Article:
Attracting mobile readers these days is easy, but good luck holding onto them.
As sidedoor visits continue to dominate publishers’ traffic, many are coming up with new ways of holding onto — or at the very least extracting more value from — their mobile readers. For the likes of The New York Times, Huffington Post and Quartz, one successful tactic is the “read full story” button, which appears within articles after a few paragraphs for mobile readers. Visitors who want to actually finish the articles they’ve started reading need to click the button; those that don’t can keep scrolling and are presented with alternate articles, navigation or even display ads.
At the Times, which got 60 percent of its June visitors from mobile, the “show full article button” has resulted in “moderate increase” in the time readers spend, according to Paul Werdel, senior product manager on mobile.
“Our core challenge is being able to communicate the breadth of the content that we have to people who may not be familiar with it as those who read us regularly,” he said.
The Times, which declined to share exact numbers about the button’s performance since it introduced the feature last spring, only shows the button to anonymous mobile and social readers, not those who come directly to the site or are logged in. That’s because social readers bounce at a higher rate than those who come through the front door, forcing publishers to work harder to hold onto them.
The “show full article button” attempts to turn that around by pushing social readers to other articles that they might be interested in, all in the hopes of keeping them on site. The article line-up varies: The Times designed the feature so that readers who click a sports or health article are more likely to get suggestions for sports and health articles, while general interest stories beget more general interest stories.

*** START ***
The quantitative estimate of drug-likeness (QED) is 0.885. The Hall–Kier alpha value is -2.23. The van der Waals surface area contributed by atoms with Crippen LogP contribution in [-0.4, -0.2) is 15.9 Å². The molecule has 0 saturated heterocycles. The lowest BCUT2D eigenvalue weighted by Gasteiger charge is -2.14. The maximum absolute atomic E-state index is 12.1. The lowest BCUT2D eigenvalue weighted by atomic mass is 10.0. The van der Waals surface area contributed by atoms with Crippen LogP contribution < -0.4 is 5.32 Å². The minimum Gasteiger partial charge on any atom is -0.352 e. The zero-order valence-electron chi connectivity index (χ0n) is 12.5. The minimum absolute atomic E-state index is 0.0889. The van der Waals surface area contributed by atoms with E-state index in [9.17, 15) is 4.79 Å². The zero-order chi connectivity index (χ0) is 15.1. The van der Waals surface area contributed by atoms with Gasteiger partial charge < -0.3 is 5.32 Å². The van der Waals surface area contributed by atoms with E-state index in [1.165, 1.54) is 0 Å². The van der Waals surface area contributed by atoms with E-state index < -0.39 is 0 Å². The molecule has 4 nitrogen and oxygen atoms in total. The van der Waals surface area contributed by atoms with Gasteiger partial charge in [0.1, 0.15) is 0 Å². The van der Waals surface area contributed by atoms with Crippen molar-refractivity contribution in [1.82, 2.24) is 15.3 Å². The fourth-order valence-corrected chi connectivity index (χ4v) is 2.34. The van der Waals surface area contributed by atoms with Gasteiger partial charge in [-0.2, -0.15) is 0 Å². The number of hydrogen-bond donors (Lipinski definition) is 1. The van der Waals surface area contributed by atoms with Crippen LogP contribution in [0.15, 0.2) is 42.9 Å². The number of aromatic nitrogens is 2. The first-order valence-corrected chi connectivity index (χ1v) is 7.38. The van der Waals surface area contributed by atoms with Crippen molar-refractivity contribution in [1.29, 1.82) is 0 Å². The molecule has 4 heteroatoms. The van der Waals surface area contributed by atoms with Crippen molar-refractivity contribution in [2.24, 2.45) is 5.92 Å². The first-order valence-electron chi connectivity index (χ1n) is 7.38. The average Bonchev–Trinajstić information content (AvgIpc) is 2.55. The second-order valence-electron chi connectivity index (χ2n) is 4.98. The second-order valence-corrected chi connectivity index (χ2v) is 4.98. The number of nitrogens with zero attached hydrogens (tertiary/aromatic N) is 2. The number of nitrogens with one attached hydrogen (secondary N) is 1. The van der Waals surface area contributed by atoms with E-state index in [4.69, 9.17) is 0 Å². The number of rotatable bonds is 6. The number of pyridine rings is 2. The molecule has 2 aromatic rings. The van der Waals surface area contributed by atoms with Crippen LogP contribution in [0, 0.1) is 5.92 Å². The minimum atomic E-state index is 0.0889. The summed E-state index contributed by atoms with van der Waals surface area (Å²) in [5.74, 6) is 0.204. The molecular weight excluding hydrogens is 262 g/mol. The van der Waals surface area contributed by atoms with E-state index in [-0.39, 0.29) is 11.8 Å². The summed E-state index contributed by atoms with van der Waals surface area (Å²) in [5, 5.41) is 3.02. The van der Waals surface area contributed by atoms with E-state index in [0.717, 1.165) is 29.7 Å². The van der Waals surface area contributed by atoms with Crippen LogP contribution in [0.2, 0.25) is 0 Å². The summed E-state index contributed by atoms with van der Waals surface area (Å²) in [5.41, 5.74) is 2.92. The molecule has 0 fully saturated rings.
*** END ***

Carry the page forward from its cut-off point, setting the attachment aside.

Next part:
Quartz, which also introduced its own “read full story” button alongside its design refresh in June, has used the button to boost the performance of its mobile Engage ads, which appear directly below the button. The Huffington Post uses a similar approach, presenting readers with a 300 x 250 banner ad below its own “read more” button. Huffington Post VP of Engineering Sam Napolitano said that preliminary data on the feature has been “very positive” since its addition.
“The button helps because the ad is more likely to be seen, and in that moment, the user can choose to engage with it or carry on reading the story,” said Quartz vp of product and executive editor Zach Seward. He said that there’s no indication that Quartz readers are frustrated by having to click the button to finish stories.
The tactic is just one of the many ways publishers are trying to come to terms with the new mobile reality, which has complicated their ability to both retain readers and make money of them. That has forced publishers to cast a more critical eye on every part of the mobile experience, from their suggested stories to ad placement.
“We’re constantly trying to find the optimal yield for mobile because there’s only so much real estate on the screen We have to make sure that we’re being very consistent and thoughtful about what we’re asking and suggesting our readers to do,” said New York Times product vp Alex Hardiman.